Fortin v. Hollis-Brookline School District et al

Filing 46

///ORDER granting in part and denying in part 28 Motion for Summary Judgment on Counts I and II. The court GRANTS Hollis's motion for summary judgment as to its own direct liability, but DENIES it as to its vicarious liability for Keehan's actions. So Ordered by Chief Judge Joseph N. Laplante.(jb)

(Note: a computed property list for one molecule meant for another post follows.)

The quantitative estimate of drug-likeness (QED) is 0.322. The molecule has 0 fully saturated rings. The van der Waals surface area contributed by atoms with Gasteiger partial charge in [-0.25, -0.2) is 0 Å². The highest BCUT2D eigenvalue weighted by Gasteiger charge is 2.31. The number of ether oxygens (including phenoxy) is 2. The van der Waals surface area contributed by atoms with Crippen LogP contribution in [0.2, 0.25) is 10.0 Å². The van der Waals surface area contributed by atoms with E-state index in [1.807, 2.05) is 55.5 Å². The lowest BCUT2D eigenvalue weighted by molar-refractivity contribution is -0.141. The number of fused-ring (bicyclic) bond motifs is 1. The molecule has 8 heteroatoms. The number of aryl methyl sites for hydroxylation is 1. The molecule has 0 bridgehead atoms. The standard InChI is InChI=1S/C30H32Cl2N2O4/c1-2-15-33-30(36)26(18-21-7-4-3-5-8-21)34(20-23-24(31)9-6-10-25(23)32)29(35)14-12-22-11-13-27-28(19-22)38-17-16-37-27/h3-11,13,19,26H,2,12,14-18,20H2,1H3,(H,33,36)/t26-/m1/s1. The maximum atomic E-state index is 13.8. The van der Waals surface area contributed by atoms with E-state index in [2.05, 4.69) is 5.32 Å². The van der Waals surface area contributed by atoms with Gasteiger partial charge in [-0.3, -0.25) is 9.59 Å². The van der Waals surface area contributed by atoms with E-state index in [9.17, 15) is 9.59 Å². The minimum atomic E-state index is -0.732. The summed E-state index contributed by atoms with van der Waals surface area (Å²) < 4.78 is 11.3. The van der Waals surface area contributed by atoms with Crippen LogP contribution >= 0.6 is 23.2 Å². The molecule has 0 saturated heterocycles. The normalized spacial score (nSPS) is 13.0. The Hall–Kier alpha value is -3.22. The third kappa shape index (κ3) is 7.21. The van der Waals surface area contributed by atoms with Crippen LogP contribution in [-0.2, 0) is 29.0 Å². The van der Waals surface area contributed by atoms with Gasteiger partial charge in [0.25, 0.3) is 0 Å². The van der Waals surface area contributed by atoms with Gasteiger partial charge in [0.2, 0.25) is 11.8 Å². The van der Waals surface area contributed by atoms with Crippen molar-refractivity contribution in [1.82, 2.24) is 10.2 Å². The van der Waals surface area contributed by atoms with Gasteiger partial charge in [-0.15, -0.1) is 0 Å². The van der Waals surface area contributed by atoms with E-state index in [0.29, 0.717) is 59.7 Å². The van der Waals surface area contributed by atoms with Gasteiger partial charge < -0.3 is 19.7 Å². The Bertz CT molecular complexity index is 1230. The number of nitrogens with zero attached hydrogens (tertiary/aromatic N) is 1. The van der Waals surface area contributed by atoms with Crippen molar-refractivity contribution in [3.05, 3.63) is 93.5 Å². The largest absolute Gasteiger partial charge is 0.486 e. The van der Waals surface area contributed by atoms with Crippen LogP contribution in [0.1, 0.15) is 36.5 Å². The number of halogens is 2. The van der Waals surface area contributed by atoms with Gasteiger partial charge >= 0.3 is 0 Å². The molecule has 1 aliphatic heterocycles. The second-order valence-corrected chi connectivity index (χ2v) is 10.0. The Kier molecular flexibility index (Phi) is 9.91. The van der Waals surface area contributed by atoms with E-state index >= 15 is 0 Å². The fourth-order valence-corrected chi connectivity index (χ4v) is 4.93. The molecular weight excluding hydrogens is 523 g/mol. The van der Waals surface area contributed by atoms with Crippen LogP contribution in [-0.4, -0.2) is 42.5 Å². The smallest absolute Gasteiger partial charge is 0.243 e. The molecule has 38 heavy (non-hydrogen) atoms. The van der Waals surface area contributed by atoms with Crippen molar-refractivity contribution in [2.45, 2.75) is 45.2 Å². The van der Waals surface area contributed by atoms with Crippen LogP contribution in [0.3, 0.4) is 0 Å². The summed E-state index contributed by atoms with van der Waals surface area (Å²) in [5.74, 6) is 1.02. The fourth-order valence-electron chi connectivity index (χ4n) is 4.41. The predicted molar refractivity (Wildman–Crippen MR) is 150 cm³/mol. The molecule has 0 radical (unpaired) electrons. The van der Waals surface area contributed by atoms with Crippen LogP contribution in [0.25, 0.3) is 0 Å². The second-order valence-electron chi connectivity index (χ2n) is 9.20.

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UNITED STATES DISTRICT COURT DISTRICT OF NEW HAMPSHIRE Michael and Ginger Fortin on behalf of Minor Child, TF v. Civil No. 15-cv-179-JL Opinion No. 2017 DNH 193P Hollis School District and Lisa Keehan MEMORANDUM ORDER The school district defendant’s liability in this discrimination case turns on whether it may be held vicariously liable under Title II of the Americans with Disabilities Act (“ADA”), 42 U.S.C. § 12131 et seq., for the actions of one of its employees of which, the parties agree, it was not aware. Lisa Keehan was a paraprofessional employed by the Hollis School District to work one-on-one with TF, a child diagnosed with autism. During a videorecorded classroom interaction, Keehan grabbed and tugged TF’s ear. Michael and Ginger Fortin, TF’s parents, bring this action on his behalf, asserting disability discrimination claims against Hollis and a claim against both Hollis and Keehan for common-law assault and battery. Hollis has moved for summary judgment on the federal statutory claims, arguing that it may not be held liable for Keehan’s actions when, as the plaintiffs concede, it was unaware of them. The court has jurisdiction over this matter under 28 U.S.C. § 1331 (federal question). After hearing oral argument, the court grants Hollis’s motion in part and denies it in part. It may not, as it argues, be held directly liable for Keehan’s actions absent knowledge that those actions occurred. It may, however, be held vicariously liable for those same actions under the doctrine of respondeat superior if Keehan intentionally discriminated against TF on the basis of his disability, an issue that cannot be resolved at summary judgment. Applicable legal standard “The court shall grant summary judgment if the movant shows that there is no genuine dispute as to any material fact and the movant is entitled to judgment as a matter of law.” Civ. P. 56(a). Fed. R. The moving party must “assert the absence of a genuine issue of material fact and then support that assertion by affidavits, admissions, or other materials of evidentiary quality.” Cir. 2003). Mulvihill v. Top-Flite Golf Co., 335 F.3d 15, 19 (1st “A genuine issue is one that could be resolved in favor of either party, and a material fact is one that has the potential of affecting the outcome of the case.” Vera v. McHugh, 622 F.3d 17, 26 (1st Cir. 2010) (internal quotation omitted). 2 Once the movant has made the requisite showing, “the burden shifts to the summary judgment target to demonstrate that a trialworthy issue exists.” Id. The nonmoving party “‘may not rest upon the mere allegations or denials of [the] pleading, but must set forth specific facts showing that there is a genuine issue’ of material fact as to each issue upon which he or she would bear the ultimate burden of proof at trial.” Santiago- Ramos v. Centennial P.R. Wireless Corp., 217 F.3d 46, 52–53 (1st Cir. 2000) (quoting Anderson v. Liberty Lobby, Inc., 477 U.S. 242, 256 (1986)). As it is obligated to do in the summary judgment context, the court “rehearse[s] the facts in the light most favorable to the nonmoving party (here, the plaintiff), consistent with record support,” and gives him “the benefit of all reasonable inferences that those facts will bear.” Noviello v. City of Boston, 398 F.3d 76, 82 (1st Cir. 2005) (internal citation omitted). The following background takes this approach. Background The minor on whose behalf this action was brought, TF, was born in 2005. He has been diagnosed with autism, and has speech and language disorders and a seizure disorder. In 2010, he began attending kindergarten five afternoons a week at the Hollis Primary School. The District, with input from his 3 parents, developed an Individualized Education Plan (“IEP”) for TF and assembled a team of teachers, counselors, and other professionals to assist in his education. The District also assigned him a one-on-one paraprofessional during school hours. Defendant Keehan served as one of his paraprofessionals during the relevant time period. On May 28, 2014, toward the end of TF’s third-grade year, Keehan, reacting to TF’s perceived lack of responsiveness, reached across a table and pulled his ear. Keehan was working with TF behind a screen or partition, which she often did because he could easily become distracted. On this particular afternoon, another member of TF’s IEP team, Sherri Harris, videotaped their interaction by holding a camera over the partition.1 Harris viewed the footage the next day. She immediately brought it to the attention of the school’s administrator, who sent Keehan home and reported the incident to the District’s Director of Student Services, Amy Rowe. Rowe notified Ms. Fortin, showed her the video, and gave her a copy. After a brief period of administrative leave, Keehan resigned effective June 5, 2014. According to the District, videotaping TF in the classroom “was part of developing his NH ALPS Alternate Assessment portfolio,” and thus was not a unique occurrence. Defendant’s Mem. (doc. no. 28-1) at 7. 1 4 The parties dispute whether Keehan engaged in similar behavior with TF prior to this incident. The plaintiffs contend that “the assault shown in the videotape was not an isolated act,” which Hollis alleges it was, “but part of an ongoing pattern of abuse against TF.”2 They do not dispute, however, that Hollis “lacked prior notice of Lisa Keehan engaging in assaults against TF . . . .”3 The plaintiffs filed this lawsuit on May 18, 2015. They brought claims under § 504 of the Rehabilitation Act, 29 U.S.C. § 794, (Count 1) and Title II of the ADA (Count 2) against Hollis, and a claim for assault and battery (Count 3) against both defendants. and 2. Hollis moved for summary judgment on Counts 1 In their objection, the plaintiffs stated an intention to dismiss their Rehabilitation Act claim with prejudice4 and disavowed any “failure to provide services” claim under the ADA Plaintiffs’ Obj. (doc. no. 31-1) at 5. As evidence of this, the plaintiffs cite, among other things, see infra Part III.B.2, Keehan’s own admissions to Rowe that she had physically forced his hands off of a table and forced him to his knees earlier that same day, as well as a belief that grabbing TF’s ear or hair to get him to sit down was permitted by school district policy. Plaintiffs’ Obj. (doc. no. 31-1) at 4 (citing Rowe Dep. (doc. no. 31-5) at 67-68, 70). 2 3 Id. at 3. Plaintiffs’ Obj. (doc. no. 31-1) at 2-3 (“[T]o simplify the legal issues, Plaintiff will file a Motion to withdraw Count I with prejudice.”). Plaintiffs’ counsel confirmed this withdrawal at oral argument. 4 5 separate from their disability discrimination claim.5 This leaves before the court only the question of whether Hollis may be held liable for Keehan’s actions under Title II of the ADA. Analysis Title II of the ADA provides that: “no qualified individual with a disability shall, by reason of such disability, be excluded from participation in or be denied the benefits of the services, programs, or activities of a public entity, or be subjected to discrimination by any such entity.” 42 U.S.C. § 12132. Pursuant to the statute’s plain language, a plaintiff seeking to recover under Title II of the ADA must establish: (1) that he is a qualified individual with a disability; (2) that he was either or denied the benefits services, programs, or discriminated against; excluded from participation in of some public entity's activities or was otherwise and (3) that such exclusion, denial of benefits, or discrimination was by reason of the plaintiff's disability. Parker v. Universidad de Puerto Rico, 225 F.3d 1, 5 (1st Cir. 2000). “[P]rivate individuals may recover compensatory damages Id. at 8-9 (“The Court does not need to decide the legal sufficiency of this [failure to provide services] claim because Plaintiff does not allege it as an independent cause of action.”). 5 6 under § 504 and [ADA] Title II only for intentional discrimination.”6 Nieves-Márquez v. Puerto Rico, 353 F.3d 108, 126 (1st Cir. 2003) (citing Alexander v. Sandoval, 532 U.S. 275, 280–81 (2001)). The parties here agree, for purposes of this motion, that TF is a qualified individual with a disability. The plaintiffs allege the second two elements are met because TF was discriminated against by reason of his disability when Keehan used physical force to punish him.7 Hollis generally disputes that use of physical force in this instance amounted to disability-based discrimination,8 but focuses its arguments on whether it may be held liable -- directly or vicariously -- for Keehan’s actions.9 The court, likewise focusing on that issue, concludes that, though Hollis may not be held directly liable for those actions, it may face vicarious liability for an employee’s intentional discrimination against TF on the basis of his disability. The plaintiffs seek only compensatory damages. (doc. no. 1) at 6. 6 7 See Compl. (doc. no. 1) ¶ 33. 8 See Defendant’s Reply (doc. no. 33) at 4-8. 9 See Defendant’s Mem. (doc. no. 28-1) at 15-22. 7 See Compl. A. Direct liability In order to demonstrate intentional discrimination under Title II of the ADA, most Courts of Appeals that have addressed the question require the plaintiff to show at least “that a defendant was deliberately indifferent to his statutory rights.” McCullum v. Orlando Reg’l Healthcare Sys., Inc., 768 F.3d 1135, 1146–47 (11th Cir. 2014); see also J.V. v. Albuquerque Pub. Sch., 813 F.3d 1289, 1298 (10th Cir. 2016) (“We have recognized that ‘intentional discrimination can be inferred from a defendant’s deliberate indifference to the strong likelihood that pursuit of its questioned policies will likely result in a violation of federally protected rights.’” (citation omitted)); S.H. ex rel. Durrell v. Lower Merion Sch. Dist., 729 F.3d 248, 263 (3d Cir. 2013) (“We now follow in the footsteps of a majority of our sister courts and hold that a showing of deliberate indifference may satisfy a claim for compensatory damages under § 504 of the RA and § 202 of the ADA.”); Meagley v. City of Little Rock, 639 F.3d 384, 389 (8th Cir. 2011) (“The district court decided that deliberate indifference was the appropriate standard for showing intentional discrimination in this type of case. A number of other circuits have so ruled, and we agree.”); S.S. v. E. Kentucky Univ., 532 F.3d 445, 454 (6th Cir. 2008) (applying “deliberate indifference” standard); Duvall v. Cty. of Kitsap, 260 F.3d 1124, 1138 (9th Cir. 2001), 8 as amended on denial of reh’g (Oct. 11, 2001) (“To recover monetary damages under Title II of the ADA or the Rehabilitation Act, a plaintiff must prove intentional discrimination on the part of the defendant. . . . We now determine that the deliberate indifference standard applies.”); Bartlett v. New York State Bd. of Law Examiners, 156 F.3d 321, 331 (2d Cir. 1998), judgment vacated on other grounds, 527 U.S. 1031 (1999) (“[I]ntentional discrimination may be inferred when a ‘policymaker acted with at least deliberate indifference to the strong likelihood that a violation of federally protected rights will result from the implementation of the [challenged] policy . . . [or] custom.’” (quoting Ferguson v. City of Phoenix, 931 F. Supp. 688, 697 (D. Ariz. 1996)) (alterations in original)).10 The First Circuit Court of Appeals has not directly addressed the question of which standard applies to show intentional discrimination by the school district under the ADA when a school district employee acts against a child with a disability. It has, however, suggested that a plaintiff “may” need to make “some showing of deliberate indifference not Several of these decisions require that a “policymaker” act with deliberate indifference, or that the institution act with deliberate indifference that its “policies” would violate a plaintiff’s rights. E.g., Durrell, 729 F.3d at 263; Bartlett, 156 F.3d at 331. Neither party has argued, here, that liability must be so limited. 10 9 required by” the Individuals with Disabilities Education Act (IDEA), 20 U.S.C. §§ 1400–1491, to recover under § 504 of the Rehabilitation Act. Nieves-Márquez, 353 F.3d at 125 n.17. Because the First Circuit Court of Appeals, “[i]n applying Title II [of the ADA]. . . rel[ies] interchangeably on decisional law applying § 504,” Parker, 225 F.3d at 4, this court may reasonably assume that it would apply at least the “deliberate indifference” standard to ADA-based discrimination claims. See also id. at 4 & n.2 (noting that Title II of the ADA “is modeled on § 504 of the Rehabilitation Act,” and “essentially extends the reach of § 504 to state and local governmental entities that do not receive federal financial assistance.”). Under similar circumstances, the First Circuit Court of Appeals has required an even more exacting showing to demonstrate intentional discrimination. Specifically, the court distinguished between the requisite showing to prove claims brought under IDEA for a school district’s failure to provide a free appropriate public education (FAPE) from discrimination claims brought under § 504 of the Rehabilitation Act and Title II of the ADA for the same actions. To prevail on the former, it explained, “a plaintiff must show that he or she has a qualifying disability and has been denied a FAPE,” whereas to prevail on the latter, “a plaintiff must make an additional showing that the denial resulted from a disability-based 10 animus.” D.B. ex rel. Elizabeth B. v. Esposito, 675 F.3d 26, 40 (1st Cir. 2012). See also Durrell, 729 F.3d at 263 (characterizing the First Circuit Court of Appeals’s decision in Nieves-Márquez as “suggest[ing] that plaintiffs seeking compensatory damages [under the ADA] must demonstrate a higher showing of intentional discrimination than deliberate indifference, such as discriminatory animus.”). This court need not decide definitively on which standard governs because the plaintiffs concede that they are unable to make the requisite showing under even the lower, “deliberate indifference” standard.11 See Doe v. Bradshaw, 203 F. Supp. 3d 168, 191 (D. Mass. 2016) (Woodlock, J.) (interpreting NievesMárquez and Esposito to require at least deliberate indifference on part of school district under Title II of the ADA and performing analysis under that standard). “Deliberate indifference requires both knowledge that a harm to a federally protected right is substantially likely, and a failure to act upon that the likelihood.” Duvall, 260 F.3d at 1139 (citing City of Canton v. Harris, 489 U.S. 378, 389 (1988)); see also Santiago v. Puerto Rico, 655 F.3d 61, 73 (1st Cir. 2011) (in the Title IX context, “the deliberate indifference standard . . . demands that [the defendant] be shown to have had actual 11 Plaintiffs’ Obj. (doc. no. 31-1) at 2. 11 knowledge of the harassment” and to have failed to take remedial action). The plaintiffs here concede that Hollis “was unaware of the assaults [on TF] until after they occurred.”12 Absent such knowledge, Hollis cannot have been deliberately indifferent to the actions taken against TF by its employee. There is, accordingly, no dispute of material fact as to whether Hollis intentionally discriminated against TF. B. Vicarious liability Recognizing the difficulty of proving Hollis’s deliberate indifference, the plaintiffs argue that Hollis is instead “strictly responsible for the acts of [its] agent,” so long as the agent, as distinct from the principal, intended to discriminate against TF -- which, plaintiffs contend, Keehan did.13 Hollis contends that such vicarious liability does not apply under Title II of the ADA and that, even if it did, the plaintiffs have not raised a question of material fact as to whether Keehan violated TF’s rights under the ADA. 12 Plaintiffs’ Obj. (doc. no. 31-1) at 2. Id. As they point out, see Plaintiffs’ Reply (doc. no. 34) at 2, and as discussed infra Part III.B.2, the question of Keehan’s intent is one for the jury. 13 12 1. Availability of vicarious liability Several Courts of Appeals have concluded that “that when a plaintiff asserts a cause of action against an employermunicipality, under either the ADA or the [Rehabilitation Act], the public entity is liable for the vicarious acts of any of its employees as specifically provided by the ADA.” Delano-Pyle v. Victoria Cty., 302 F.3d 567, 574–75 (5th Cir. 2002) (citing Duvall, 260 F.3d at 1141; Silk v. City of Chicago, 194 F.3d 788, 806 (7th Cir. 1999); Rosen v. Montgomery Cty., 121 F.3d 154, 157 (4th Cir. 1997); Mason v. Stallings, 82 F.3d 1007, 1009 (11th Cir. 1996)). Though the First Circuit Court of Appeals has not addressed the question, and the Supreme Court recently declined to do so, City & Cty. of San Francisco, Calif. v. Sheehan, 135 S. Ct. 1765, 1773–74 (2015), courts in this Circuit have acknowledged that an employer may be held vicariously liable for an employee’s violation of § 504 of the Rehabilitation Act, Penney v. Town of Middleton, 888 F. Supp. 332, 340 (D.N.H. 1994) (Barbadoro, J.); Glanz v. Vernick, 756 F. Supp. 632, 636–37 (D. Mass. 1991). It must be acknowledged that these decisions predate the Supreme Court’s holding in Gebser v. Lago Vista Indep. Sch. Dist., 524 U.S. 274, 290 (1998), that Title IX, a funding statute,14 does not support vicarious liability. Courts Title IX of the Education Amendments of 1972, 20 U.S.C. §§ 1681 et seq., § 504 of the Rehabilitation Act, and Title II 14 13 have more recently taken Gebser into account and concluded that vicarious liability may yet be available under the ADA and Rehabilitation Act. See, e.g., Reed v. State of Illinois, No. 12-CV-7274, 2016 WL 2622312, at *3 (N.D. Ill. May 9, 2016) (concluding, after considering Gebser and relevant Seventh Circuit precedent, that vicarious liability may apply). Under circumstances almost identical to this case, where a teacher physically assaulted an autistic student, the District Court for the Northern District of California recently concluded that the school district “is liable in respondeat superior for the acts of its employees” under Title II of the ADA for the abuse so long as the plaintiff demonstrated “that the perpetrator of the alleged abuse,” that is, the teacher “was deliberately indifferent to her rights.” K.T. v. Pittsburg Unified Sch. Dist., 219 F. Supp. 3d 970, 981 (N.D. Cal. 2016). of the ADA all share similar wording with Title VI of the Civil Rights Act of 1964, 42 U.S.C. § 2000d. The remedies available under the ADA and the Rehabilitation Act are drawn from Title VI. 29 U.S.C. § 794a (§ 504 incorporates Title VI's remedies); 42 U.S.C. § 12133 (Title II incorporates § 504's remedies). Title VI, § 504, and Title IX were all enacted through Congress’s power under the Spending Clause, U.S. Const. art. I, § 8, cl. 1. See Gebser, 524 U.S. at 287. Title II of the ADA, on the other hand, like Title VII of the Civil Rights Act, 42 U.S.C. § 2000e-2(a), was enacted under the power granted Congress through § 5 of the Fourteenth Amendment. See Tennessee v. Lane, 541 U.S. 509, 533-34 (2004). 14 Hollis argues that the Supreme Court’s exclusion of such vicarious liability under the similarly-worded Title IX in Gebser, 524 U.S. at 290, should extend to the § 504 of the Rehabilitation Act and Title II of the ADA. The Supreme Court concluded that “Congress did not intend to allow recovery in damages” under Title IX or the similarly-enacted Title VI “where liability rests solely on principles of vicarious liability or constructive notice,” in part because an entity receiving federal funding ought be afforded an opportunity to remediate discrimination by its employees before having its funding revoked. Id. at 287-88. “That contractual framework distinguishes Title IX from Title VII, which is framed in terms not of a condition but of an outright prohibition,” regardless of federal funding. Id. at 286. As the plaintiffs point out, Title II of the ADA, like Title VII, was enacted under the power granted to Congress by § 5 of the Fourteenth Amendment and is an outright prohibition on discrimination. They argue, therefore, that the court should look to Title VII, which permits an employer to be held vicariously liable “[w]hen a supervisor’s harassment of an employee results in a ‘tangible employment action against the employee’ . . . .”15 Agusty-Reyes v. Dep’t of Educ. of Puerto Hollis argues that, even if such vicarious liability applied in this case, it could not be held so liable because Keehan is 15 15 Rico, 601 F.3d 45, 53 (1st Cir. 2010) (quoting Burlington Indus., Inc. v. Ellerth, 524 U.S. 742, 764 (1998)). The plaintiffs have not, however, cited a single case in which any court has applied Title VII’s respondeat superior standard to the Title II context. The court is thus reluctant to wade into the question of whether Title II of the ADA more closely resembles Title IX, which it does in structure, or Title VII, which it does in Constitutional provision under which Congress authorized the statute. Most relevant to this court is the fact that all Courts of Appeals that have considered the issue appear to permit an employer to be held vicariously liable under Title II for intentional discrimination by its employees.16 Hollis has not a supervisor as understood and regulated under Title VII. See Defendant’s Reply (doc. no. 33) at 3. Though the court need not reach this issue because it does not draw on Title VII for its respondeat superior analysis, it notes that Keehan was in a position of authority over the child whom she was alleged to have discriminated against and in that sense, at least, was his “supervisor.” As the plaintiffs noted at oral argument, Title II of the ADA “does not provide for claims against individuals in their individual capacities.” Abbott v. Town of Salem, 2006 DNH 12, 11 (quoting Miller v. King, 384 F.3d 1248, 1277 (11th Cir.2004)). “Only public entities are subject to Title II.” San Francisco, 135 S. Ct. at 1773. The absence of vicarious liability under circumstances such as these may therefore leave plaintiffs in this position without a remedy where a teacher has taken pains to hide the assaultive conduct from the school district, frustrating the ADA’s directive “to provide a clear and comprehensive national mandate for the elimination of 16 16 offered no authority holding the contrary under Title II or the Rehabilitation Act.17 Thus, Hollis has failed to establish as a matter of law that it may not be held vicariously liable for Keehan’s actions. 2. Disputes of material fact Hollis argues that, even if the ADA permits vicarious liability for Keehan’s actions, there is no dispute of material fact over whether Keehan intentionally discriminated against TF on the basis of his disability.18 The court disagrees. discrimination against individuals with disabilities.” 225 F.3d at 4 (quoting 42 U.S.C. § 12101(b)(1)). Parker, Hollis relies on two cases to support its position, neither of which prevents vicarious liability in this situation. In S.B. v. Bd. of Educ. of Harford Cty., 819 F.3d 69, 75-76 (4th Cir. 2016), the Fourth Circuit Court of Appeals held that a county board of education could not be held vicariously liable for one student’s harassment of another under the Rehabilitation Act. This case is inapposite because it addressed vicarious liability for the actions of a non-employee. 17 The Eleventh Circuit Court of Appeals, relying on Gebser, concluded that the deliberate indifference of a hospital’s medical personnel could not be imputed to the hospital itself for purposes of determining the hospital’s own direct liability under the Rehabilitation Act. Liese v. Indian River County Hosp. Dist., 701 F.3d 334, 348-49 (11th Cir. 2012). The court did not directly address the question of vicarious liability, which it found the plaintiff had waived, but “note[d] that several circuits have found respondeat superior liability to apply to suits brought under the Rehabilitation Act.” Id. at 349 n.10 (citing Delano–Pyle, 302 F.3d at 574–75; Duvall, 260 F.3d at 1141; Rosen, 121 F.3d at 157 n.3; Patton v. Dumpson, 498 F. Supp. 933, 942–43 (S.D.N.Y. 1980)). 18 Defendant’s Reply (doc. no. 33) at 4-8. 17 As Hollis conceded at oral argument, physically assaultive conduct can constitute disability-based discrimination. Against that backdrop, the plaintiffs have raised at least one significant question of fact: whether Keehan grabbed his ear only once or engaged in a pattern of discriminatory assaultive behavior against him. Hollis argues that, as an isolated incident, Keehan’s behavior was not “sufficiently severe, pervasive, and objectively offensive” to amount to disabilitybased discrimination.19 Because the plaintiffs can produce direct evidence of only one instance of Keehan using force with TF, Hollis contends, they cannot demonstrate the severity and pervasiveness of her behavior. There is, however, additional evidence from which a jury could conclude that Keehan engaged in a pattern of such conduct. Though there is no video evidence of other physical Id. at 7. Hollis draws this standard from cases addressing a school district’s direct liability for student-on-student harassment. See Harford Cty., 819 F.3d at 76 (citing Davis v. Monroe Cty. Bd. of Educ., 526 U.S. 629, 650 (1999)). The court is not convinced that a teacher’s intentional discrimination requires such “severe, pervasive, and objectively offensive” behavior. See Pittsburg, 219 F. Supp. 3d at 981 (requirement that non-verbal autistic student “need only allege that the perpetrator of the alleged abuse was deliberately indifferent to her rights” satisfied where teacher “knew about [the student's] disability but . . . still went forward with the alleged abuse.”). But, as the plaintiffs point out, see Plaintiffs’ Surreply (doc. no. 34) at 4, even if that standard applies here, a dispute of fact remains as to whether it is met. 19 18 interactions, Keehan appears to have admitted to Rowe that she forced TF’s hands off a table and forced him to his knees earlier that same day.20 She further informed Rowe that she thought school district policy permitted ear grabbing and hair pulling as methods of keeping TF seated during lessons,21 from which a jury could infer that the videotaped ear-pulling incident was not an isolated incident. stated that it was.22 She never affirmatively The fact that she took such an action knowing that she was being videotaped and did not herself affirmatively report it as an isolated occurrence born of frustration further supports that inference. The plaintiffs also raise the number of visits TF made to the school nurse and his family doctor, and a repetitive complaint of ear pain absent any infection.23 Though, as Hollis points out, this circumstantial evidence is in no way definitive, drawing all inferences in the plaintiffs’ favor -as the court must in this procedural posture -- a reasonable Plaintiffs’ Obj. (doc. no. 31-1) at 4 (citing Rowe Dep. (doc. no. 31-5) at 67-68, 70). 20 21 Id. 22 Plaintiffs’ Surreply (doc. no. 34) at 4. Plaintiffs’ Obj. (doc. no. 31-1) at 4-5 (citing Michael Fortin Dep. (doc. no. 31-6) at 23-24; Varanese Dep. (doc. no. 31-7) at 26-27). 23 19 jury could conclude from it that Keehan engaged in an ongoing pattern of assaultive conduct. Keehan’s intent also remains an unresolved question of material fact. Before Hollis can be held vicariously liable, the plaintiffs must demonstrate that Keehan intentionally discriminated against him on the basis of his disability. Nieves-Márquez, 353 F.3d at 126. See Intentional discrimination requires at least deliberate indifference and, at most, discriminatory animus. See supra Part III.A. The record evidence does not conclusively establish that Keehan acted with the requisite intent, leaving this a question for the jury to resolve. See Petitti v. New England Tel. & Tel. Co., 909 F.2d 28, 32 (1st Cir. 1990) (“Intent to discriminate is a question of fact and [the court] must leave this determination to the jury.”). With disputes of fact such as these in play -- disputes that touch on the most basic elements of the plaintiffs’ claims -- the court must deny Hollis’s motion for summary judgment on the issue of vicarious liability. 20 Conclusion For the reasons set forth above, the court GRANTS Hollis’s motion for summary judgment24 as to its own direct liability, but DENIES it as to its vicarious liability for Keehan’s actions. SO ORDERED. Joseph N. Laplante United States District Judge Dated: cc: 24 September 18, 2017 H. Jonathan Meyer, Esq. Brian J.S. Cullen, Esq. Charles P. Bauer, Esq. Matthew Vernon Burrows, Esq. Document no. 28. 21